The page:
Sunday, December 12, 2010

The Baptists' Doubt

I generally try to refrain from commenting on the Sunday Gospel readings in my posts; I've always felt that was better left to the homilists, our priests, to proclaim from the pulpit as they are ordained to do.  But today I could not help but share some thoughts on today's Gospel passage, that contains such a striking and representative dialogue between John the Baptist and the Messiah, the Christ whose coming it was his mission to announce.

The passage, Matthew 11:2-11, opens with John, from behind prison bars, posing a very direct question to the Christ, "Are you really he who is to come, or shall we look for another?"  Put a bit more plainly, John, who leapt in Elizabeth's womb at the sound of Mary's greeting as she carried the Savior of the world (Luke 1:44), is now faced with a twinge of doubt.  He is essentially asking the same question that everyone who dares to call themselves a Christian must ask of Christ at some point, and that more than likely we ask multiple times throughout our lives: Are you really who you say you are, the Messiah, the Holy One of God?

John's doubt, just like our doubt, is never a bad thing in and of itself.  God encourages us to question him, to seek him out, because it is only in doing so that we look beyond ourselves and come to know him more deeply.  It is our attitude that determines whether the doubt is ultimately an avenue to spiritual fruit--salvation--or destruction.  More on that in a second...

First, let's briefly examine Jesus' response.  Far from rebuking John's questioning, he uses it as an opportunity to reaffirm John as the one who was prophesied from of old to herald the coming of God in the flesh (Isaiah 40:3).  In doing so, he accomplishes two very specific things, which he also seeks to accomplish in each and every one of us if we are truly open to his will.

First, he quells John's doubt and offers him the satisfaction from despair, that his life and suffering have not been in vain.  Isn't that what we all long for, reassurance that all of the hardships we face in this life, especially the ones that come because we are striving to live an authentic Christian life, are not in vain?  Although Christ may not always give us the comfort of feeling that we are living and suffering for a purpose, he gives us something much more important than feeling:  he gives us fact.  He gives Himself, the Truth incarnate, as an assurance (see my previous post about fact vs. feelings).  He gives us the Eucharist, a blessing beyond compare that not even the Baptist himself was able to partake of during his life and mission on Earth ("yet he who is least in the kingdom of Heaven is greater than he").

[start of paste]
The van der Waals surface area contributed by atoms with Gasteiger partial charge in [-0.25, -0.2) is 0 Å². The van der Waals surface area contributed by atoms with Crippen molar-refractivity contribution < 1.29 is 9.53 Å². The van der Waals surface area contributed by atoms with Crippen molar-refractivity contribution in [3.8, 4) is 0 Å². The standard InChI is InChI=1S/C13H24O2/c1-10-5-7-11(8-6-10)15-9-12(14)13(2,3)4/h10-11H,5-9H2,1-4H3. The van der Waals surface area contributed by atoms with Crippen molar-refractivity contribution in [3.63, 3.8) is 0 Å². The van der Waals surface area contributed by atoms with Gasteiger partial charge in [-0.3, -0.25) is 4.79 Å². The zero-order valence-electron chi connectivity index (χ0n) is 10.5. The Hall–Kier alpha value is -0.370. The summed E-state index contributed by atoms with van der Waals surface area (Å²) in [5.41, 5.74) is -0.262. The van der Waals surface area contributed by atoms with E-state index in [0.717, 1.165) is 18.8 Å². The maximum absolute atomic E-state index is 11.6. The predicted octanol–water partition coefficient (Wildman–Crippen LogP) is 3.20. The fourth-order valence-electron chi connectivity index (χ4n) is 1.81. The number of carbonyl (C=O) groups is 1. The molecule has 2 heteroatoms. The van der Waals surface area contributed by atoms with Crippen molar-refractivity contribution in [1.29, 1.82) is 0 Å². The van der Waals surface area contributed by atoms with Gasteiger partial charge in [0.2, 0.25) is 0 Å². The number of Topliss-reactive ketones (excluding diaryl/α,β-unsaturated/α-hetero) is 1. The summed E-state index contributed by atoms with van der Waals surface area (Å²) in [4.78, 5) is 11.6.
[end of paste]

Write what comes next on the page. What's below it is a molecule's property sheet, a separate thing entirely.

Second, in reaffirming John's mission, he also, in a roundabout way, confirms his own identity as the Savior, the God-Man who a fallen world has longed for since the first sin.  He brings everything back to himself, because ultimately it is only in him that anything has purpose and meaning.  Apart from him our lives are purposeless; apart from him we can do nothing (cf John 15:5).

Ultimately, within our dialogue with Christ, our attitude and openness to his reply is the avenue that allows his salvation to take effect in our lives.  Either we end up closed like the Pharisees, with an agenda of constantly trying to trap Jesus in his own words and refusing to surrender their own self-centered view, or we end up like John here.  Like him, like the Samaritan woman at the well, and like the many other saints who have asked openly and honestly, who have sought to know God as he his, not as we would make him to be, and to live according to the Truth of his reply, if we are open to him the kingdom that he has promised will become our inheritance.  Christ stands always at the door, ready to answer "anyone who has ears to hear."  Let us, like John, ask humbly and honestly, and be willing to receive him regardless of the consequences, because we know that the eternal consequence that he has promised for those who love him are far beyond anything we could ever imagine.


1 comment:

  1. I just found your blog and I love it! I'm teaching our confirmation class this year and I'll definitly share your blog with them.